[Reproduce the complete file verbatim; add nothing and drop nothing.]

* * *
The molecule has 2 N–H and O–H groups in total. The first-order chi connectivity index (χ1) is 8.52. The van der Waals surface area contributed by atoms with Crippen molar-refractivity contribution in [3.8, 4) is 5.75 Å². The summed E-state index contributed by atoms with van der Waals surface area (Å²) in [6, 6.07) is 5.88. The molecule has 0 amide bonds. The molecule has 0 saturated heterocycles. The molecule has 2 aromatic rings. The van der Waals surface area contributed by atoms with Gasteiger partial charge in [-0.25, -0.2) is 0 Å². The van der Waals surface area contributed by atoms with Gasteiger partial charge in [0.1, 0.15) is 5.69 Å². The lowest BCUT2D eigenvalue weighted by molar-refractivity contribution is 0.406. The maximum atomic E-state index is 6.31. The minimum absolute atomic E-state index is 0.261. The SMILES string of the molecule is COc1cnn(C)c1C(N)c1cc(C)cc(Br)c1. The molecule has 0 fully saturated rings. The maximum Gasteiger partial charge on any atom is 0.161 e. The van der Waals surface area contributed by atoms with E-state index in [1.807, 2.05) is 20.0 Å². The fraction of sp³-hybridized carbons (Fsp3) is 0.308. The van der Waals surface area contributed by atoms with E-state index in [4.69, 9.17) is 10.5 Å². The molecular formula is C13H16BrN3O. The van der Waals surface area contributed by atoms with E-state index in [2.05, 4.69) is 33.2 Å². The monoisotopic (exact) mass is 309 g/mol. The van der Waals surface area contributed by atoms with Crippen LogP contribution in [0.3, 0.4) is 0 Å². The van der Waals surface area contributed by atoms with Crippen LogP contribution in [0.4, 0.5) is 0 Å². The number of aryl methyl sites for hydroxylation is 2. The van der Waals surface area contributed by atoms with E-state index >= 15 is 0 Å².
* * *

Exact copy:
The molecule has 2 N–H and O–H groups in total. The first-order chi connectivity index (χ1) is 8.52. The van der Waals surface area contributed by atoms with Crippen molar-refractivity contribution in [3.8, 4) is 5.75 Å². The summed E-state index contributed by atoms with van der Waals surface area (Å²) in [6, 6.07) is 5.88. The molecule has 0 amide bonds. The molecule has 0 saturated heterocycles. The molecule has 2 aromatic rings. The van der Waals surface area contributed by atoms with Gasteiger partial charge in [-0.25, -0.2) is 0 Å². The van der Waals surface area contributed by atoms with Gasteiger partial charge in [0.1, 0.15) is 5.69 Å². The lowest BCUT2D eigenvalue weighted by molar-refractivity contribution is 0.406. The maximum atomic E-state index is 6.31. The minimum absolute atomic E-state index is 0.261. The SMILES string of the molecule is COc1cnn(C)c1C(N)c1cc(C)cc(Br)c1. The molecule has 0 fully saturated rings. The maximum Gasteiger partial charge on any atom is 0.161 e. The van der Waals surface area contributed by atoms with E-state index in [1.807, 2.05) is 20.0 Å². The fraction of sp³-hybridized carbons (Fsp3) is 0.308. The van der Waals surface area contributed by atoms with E-state index in [4.69, 9.17) is 10.5 Å². The molecular formula is C13H16BrN3O. The van der Waals surface area contributed by atoms with E-state index in [2.05, 4.69) is 33.2 Å². The monoisotopic (exact) mass is 309 g/mol. The van der Waals surface area contributed by atoms with Crippen LogP contribution in [0.3, 0.4) is 0 Å². The van der Waals surface area contributed by atoms with Crippen LogP contribution in [0.4, 0.5) is 0 Å². The number of aryl methyl sites for hydroxylation is 2. The van der Waals surface area contributed by atoms with E-state index >= 15 is 0 Å².